The “working girl” genre is long dead, but for a time there seemed to be a glut of films devoted to dramatizing the perils facing single women trying to make it in “a man’s world.” These films gave lip service to female independence, but always managed to make it clear that women were better off (safer) sticking closer to hearth and home. While the sincerity of the intentions of these films is up for debate, and their attitude often smacks of the sexist “If you can’t stand the heat, stay out of the kitchen” toxic male in the workplace ethic; at least these movies recognized the commonality of sexual assault in women’s shared experience. In Valley of the Dolls Sharon Tate is subjected to objectification and sexual coercion; In The Best of Everything (1959) Diane Baker is sexually harassed on the job; and in The Group (1966) Jessica Walter is battered and narrowly escapes date rape.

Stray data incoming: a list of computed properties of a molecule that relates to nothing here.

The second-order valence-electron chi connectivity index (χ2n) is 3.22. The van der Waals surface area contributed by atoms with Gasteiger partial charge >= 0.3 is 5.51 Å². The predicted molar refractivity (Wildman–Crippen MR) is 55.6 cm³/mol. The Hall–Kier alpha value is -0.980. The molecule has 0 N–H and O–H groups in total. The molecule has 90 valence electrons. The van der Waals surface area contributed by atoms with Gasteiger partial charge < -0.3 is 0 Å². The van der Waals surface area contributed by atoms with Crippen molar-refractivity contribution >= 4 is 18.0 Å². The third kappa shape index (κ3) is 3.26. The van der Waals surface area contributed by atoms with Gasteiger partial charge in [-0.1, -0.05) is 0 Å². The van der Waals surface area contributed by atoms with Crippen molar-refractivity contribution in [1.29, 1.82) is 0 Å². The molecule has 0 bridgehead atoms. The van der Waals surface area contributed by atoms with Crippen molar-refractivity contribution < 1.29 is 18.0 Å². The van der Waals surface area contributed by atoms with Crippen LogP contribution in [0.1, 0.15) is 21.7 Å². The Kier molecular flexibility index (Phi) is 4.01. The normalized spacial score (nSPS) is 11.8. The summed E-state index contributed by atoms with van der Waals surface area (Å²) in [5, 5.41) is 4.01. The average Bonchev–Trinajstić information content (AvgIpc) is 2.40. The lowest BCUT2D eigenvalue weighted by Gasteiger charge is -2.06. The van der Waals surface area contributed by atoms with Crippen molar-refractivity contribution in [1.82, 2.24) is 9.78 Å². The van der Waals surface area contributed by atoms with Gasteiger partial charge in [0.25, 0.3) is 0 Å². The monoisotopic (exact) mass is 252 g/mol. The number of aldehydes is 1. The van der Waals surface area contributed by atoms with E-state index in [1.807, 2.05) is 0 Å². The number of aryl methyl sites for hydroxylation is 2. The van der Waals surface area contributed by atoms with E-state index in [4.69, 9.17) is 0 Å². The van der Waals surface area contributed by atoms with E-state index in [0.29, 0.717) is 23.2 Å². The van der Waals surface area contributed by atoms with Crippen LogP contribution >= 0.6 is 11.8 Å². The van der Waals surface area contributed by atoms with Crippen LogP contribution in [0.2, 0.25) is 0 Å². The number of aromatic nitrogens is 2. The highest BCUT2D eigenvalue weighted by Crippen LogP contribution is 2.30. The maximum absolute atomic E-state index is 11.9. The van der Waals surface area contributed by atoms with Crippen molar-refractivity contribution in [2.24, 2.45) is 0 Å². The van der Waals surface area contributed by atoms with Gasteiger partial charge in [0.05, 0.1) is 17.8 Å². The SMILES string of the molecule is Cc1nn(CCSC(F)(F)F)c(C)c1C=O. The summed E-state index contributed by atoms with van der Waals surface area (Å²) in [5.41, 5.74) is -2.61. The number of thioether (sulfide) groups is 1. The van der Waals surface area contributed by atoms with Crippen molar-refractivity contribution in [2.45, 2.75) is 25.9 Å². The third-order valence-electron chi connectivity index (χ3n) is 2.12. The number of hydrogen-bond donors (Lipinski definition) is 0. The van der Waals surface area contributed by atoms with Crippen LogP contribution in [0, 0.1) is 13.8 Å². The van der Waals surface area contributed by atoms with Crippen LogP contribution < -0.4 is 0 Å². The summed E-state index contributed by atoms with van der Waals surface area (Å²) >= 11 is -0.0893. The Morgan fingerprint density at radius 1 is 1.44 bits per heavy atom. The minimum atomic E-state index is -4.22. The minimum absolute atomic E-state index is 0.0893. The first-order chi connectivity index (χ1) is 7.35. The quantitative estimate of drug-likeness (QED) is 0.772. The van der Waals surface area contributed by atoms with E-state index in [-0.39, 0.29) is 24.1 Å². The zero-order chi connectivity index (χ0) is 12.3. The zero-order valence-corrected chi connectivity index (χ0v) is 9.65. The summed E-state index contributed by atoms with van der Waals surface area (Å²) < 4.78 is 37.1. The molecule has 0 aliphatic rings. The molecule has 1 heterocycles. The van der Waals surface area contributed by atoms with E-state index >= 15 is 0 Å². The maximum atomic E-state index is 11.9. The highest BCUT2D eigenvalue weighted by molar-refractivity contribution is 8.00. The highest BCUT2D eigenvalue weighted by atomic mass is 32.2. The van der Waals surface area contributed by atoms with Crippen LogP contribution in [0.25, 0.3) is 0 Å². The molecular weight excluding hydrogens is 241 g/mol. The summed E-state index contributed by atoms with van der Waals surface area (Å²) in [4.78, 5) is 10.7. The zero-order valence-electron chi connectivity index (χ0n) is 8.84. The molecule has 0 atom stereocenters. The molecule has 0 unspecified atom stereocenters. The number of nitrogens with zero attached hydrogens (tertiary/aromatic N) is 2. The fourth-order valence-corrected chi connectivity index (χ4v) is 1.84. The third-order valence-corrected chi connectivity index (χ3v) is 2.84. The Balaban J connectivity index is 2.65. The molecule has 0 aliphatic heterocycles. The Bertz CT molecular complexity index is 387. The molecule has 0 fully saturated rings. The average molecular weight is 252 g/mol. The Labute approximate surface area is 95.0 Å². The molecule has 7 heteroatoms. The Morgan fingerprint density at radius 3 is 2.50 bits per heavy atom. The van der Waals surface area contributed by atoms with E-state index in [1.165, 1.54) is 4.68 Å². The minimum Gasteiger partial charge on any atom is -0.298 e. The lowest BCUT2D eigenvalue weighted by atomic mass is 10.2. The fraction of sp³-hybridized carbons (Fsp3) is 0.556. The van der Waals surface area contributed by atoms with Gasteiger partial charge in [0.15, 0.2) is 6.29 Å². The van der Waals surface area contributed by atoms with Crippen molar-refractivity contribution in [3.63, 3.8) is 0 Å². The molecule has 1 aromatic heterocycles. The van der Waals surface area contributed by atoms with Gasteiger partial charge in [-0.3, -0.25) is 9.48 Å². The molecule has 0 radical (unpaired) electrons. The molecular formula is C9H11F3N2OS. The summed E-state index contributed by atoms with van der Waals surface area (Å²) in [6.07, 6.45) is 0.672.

No insult to anyone who loves this film, but as soon as Woody Allen says the line "I'm 42 and she's 17," Manhattan morphs into a horror movie. I adored this film once, and back in 1979 nothing about this May/way-past-December romance gave me the willies (beyond Allen's fundamental unattractiveness, of course). I look at it now and...I mean, even applying the blinkers-on standards of the time (it was released two years after the Polanski rape trial) the Allen/Hemingway thing still creeps me out. She's of age and so is he, but the legalities don't undercut the gross-out factor. Now, I suffer a Breakfast at Tiffany's response when I encounter it. Which is to say that much in the same way I wish for there to be some way to cut Mickey Rooney's Mr. Yunioshi out of that lovely film, I harbor a similarly unreasonable desire for there to exist somewhere a Mariel Hemingway-free cut of Manhattan.